For the military member facing investigation, being made to sit back and wait can be frustrating and even vacillate to causing feelings of helplessness and hopelessness. While you consider your options in potentially hiring a civilian attorney and in selecting the right civilian counsel, you must not share case details with friends, family, co-workers, supervisors, or law enforcement. Remain silent.
[For some tips on selecting a potential civilian counsel to hire, take a look at this blog or watch this video.]
While you are vetting attorneys by reading their reviews and scheduling consultations, below are some first steps you should take to ensure you are best assisting your to-be-hired attorney:
If you know generally what the allegation is or at least suspect what the allegation may be, record what you recall of the events surrounding the situation. What you use to record the events is not as important as safeguarding and protecting your record from any potential outside eyes or ears. If you still have a computer (and it was not seized in the investigation), consider typing out the information, which will be easiest for your attorney to read and understand. Save the file as “FOR MY LAWYER ONLY.” Please note that nothing in this article should be construed as a subtle hint or overt direction to hide evidence of a crime you have already committed. For instance, placing images of child exploitation into a folder called “FOR MY LAWYER ONLY” is not helpful.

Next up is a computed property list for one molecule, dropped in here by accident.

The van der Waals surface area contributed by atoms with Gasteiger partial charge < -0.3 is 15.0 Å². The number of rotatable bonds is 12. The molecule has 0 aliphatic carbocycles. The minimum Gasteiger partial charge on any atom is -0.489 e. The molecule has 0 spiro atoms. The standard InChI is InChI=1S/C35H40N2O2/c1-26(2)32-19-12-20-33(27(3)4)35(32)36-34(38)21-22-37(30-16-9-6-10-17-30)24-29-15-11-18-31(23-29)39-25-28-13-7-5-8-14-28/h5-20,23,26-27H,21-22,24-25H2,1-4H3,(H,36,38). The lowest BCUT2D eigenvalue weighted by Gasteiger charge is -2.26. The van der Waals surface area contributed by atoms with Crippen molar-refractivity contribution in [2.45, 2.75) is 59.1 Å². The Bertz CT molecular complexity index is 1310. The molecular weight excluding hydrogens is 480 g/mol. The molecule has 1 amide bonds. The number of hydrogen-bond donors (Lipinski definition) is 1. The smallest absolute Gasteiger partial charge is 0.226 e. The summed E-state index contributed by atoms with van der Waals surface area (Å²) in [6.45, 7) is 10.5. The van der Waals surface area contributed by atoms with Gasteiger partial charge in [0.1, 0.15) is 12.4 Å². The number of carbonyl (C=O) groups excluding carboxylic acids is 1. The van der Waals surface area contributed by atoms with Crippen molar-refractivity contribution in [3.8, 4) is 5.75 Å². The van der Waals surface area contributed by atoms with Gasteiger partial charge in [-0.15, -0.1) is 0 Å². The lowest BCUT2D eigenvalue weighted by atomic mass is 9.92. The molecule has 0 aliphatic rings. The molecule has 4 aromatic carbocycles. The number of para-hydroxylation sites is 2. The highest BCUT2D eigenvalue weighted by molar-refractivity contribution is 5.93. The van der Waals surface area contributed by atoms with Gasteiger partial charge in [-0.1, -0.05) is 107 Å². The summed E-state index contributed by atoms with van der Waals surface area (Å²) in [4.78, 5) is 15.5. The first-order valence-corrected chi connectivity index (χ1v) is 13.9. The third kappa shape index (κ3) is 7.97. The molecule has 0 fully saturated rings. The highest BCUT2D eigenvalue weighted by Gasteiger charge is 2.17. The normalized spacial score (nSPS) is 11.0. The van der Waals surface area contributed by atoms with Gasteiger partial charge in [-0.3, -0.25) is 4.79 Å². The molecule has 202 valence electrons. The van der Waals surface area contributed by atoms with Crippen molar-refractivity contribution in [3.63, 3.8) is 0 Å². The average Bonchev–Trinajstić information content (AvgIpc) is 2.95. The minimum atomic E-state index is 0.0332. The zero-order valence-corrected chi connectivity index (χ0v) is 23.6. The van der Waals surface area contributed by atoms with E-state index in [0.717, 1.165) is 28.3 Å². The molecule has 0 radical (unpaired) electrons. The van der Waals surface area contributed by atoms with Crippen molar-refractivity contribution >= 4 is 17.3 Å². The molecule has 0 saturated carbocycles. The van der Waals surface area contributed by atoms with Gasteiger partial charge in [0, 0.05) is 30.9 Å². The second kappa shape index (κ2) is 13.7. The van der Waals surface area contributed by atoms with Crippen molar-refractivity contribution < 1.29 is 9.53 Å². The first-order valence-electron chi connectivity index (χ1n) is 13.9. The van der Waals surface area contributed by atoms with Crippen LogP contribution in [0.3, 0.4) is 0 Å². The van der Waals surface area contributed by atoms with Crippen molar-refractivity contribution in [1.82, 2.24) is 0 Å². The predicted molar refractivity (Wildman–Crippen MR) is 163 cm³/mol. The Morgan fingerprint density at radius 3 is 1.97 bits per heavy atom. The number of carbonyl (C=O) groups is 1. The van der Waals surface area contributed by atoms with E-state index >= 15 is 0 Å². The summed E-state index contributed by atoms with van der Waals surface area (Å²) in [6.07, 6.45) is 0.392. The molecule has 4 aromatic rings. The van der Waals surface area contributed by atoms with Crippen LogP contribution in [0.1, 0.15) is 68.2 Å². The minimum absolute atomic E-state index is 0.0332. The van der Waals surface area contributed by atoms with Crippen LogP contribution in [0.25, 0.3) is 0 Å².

If your case surrounds an allegation of sexual assault and you had interactions with the complainant before the alleged assault and after, you will need to include as much detail as you can about the nature of that contact, i.e., she called me the next day and asked when we would be going out again, or she texted me three days asking why I took advantage of her. Please note the second of those contacts was likely a pretext directed by law enforcement, and any response you gave can be used against you. If you are being investigated for a sexual assault, you should include the details of what you did the day of the incident, the night of the incident, and the day after. Include a list of people who were present with you, may have seen your interactions, or saw the post-incident contact. Be sure to include any and all interactions with the complainant. No detail is insignificant. Include as much information as possible about alcohol consumed by you and by the complainant, including who made the purchase, how the purchase was made, the kind of alcohol, if you know it, the alcohol by volume of the drink, and any receipts you have in your possession or access to bank records. Note: Do NOT call the bar or club to get the itemized receipt on your own behalf. Your attorney will do this for you pursuant to a power of attorney. Don’t hold back any interactions that you worry may not have been favorable to avoid any surprises later. When you are explaining what happened, if you mention another person, be sure to list out in this document any contact information you have for them in brackets after the first time you list their name.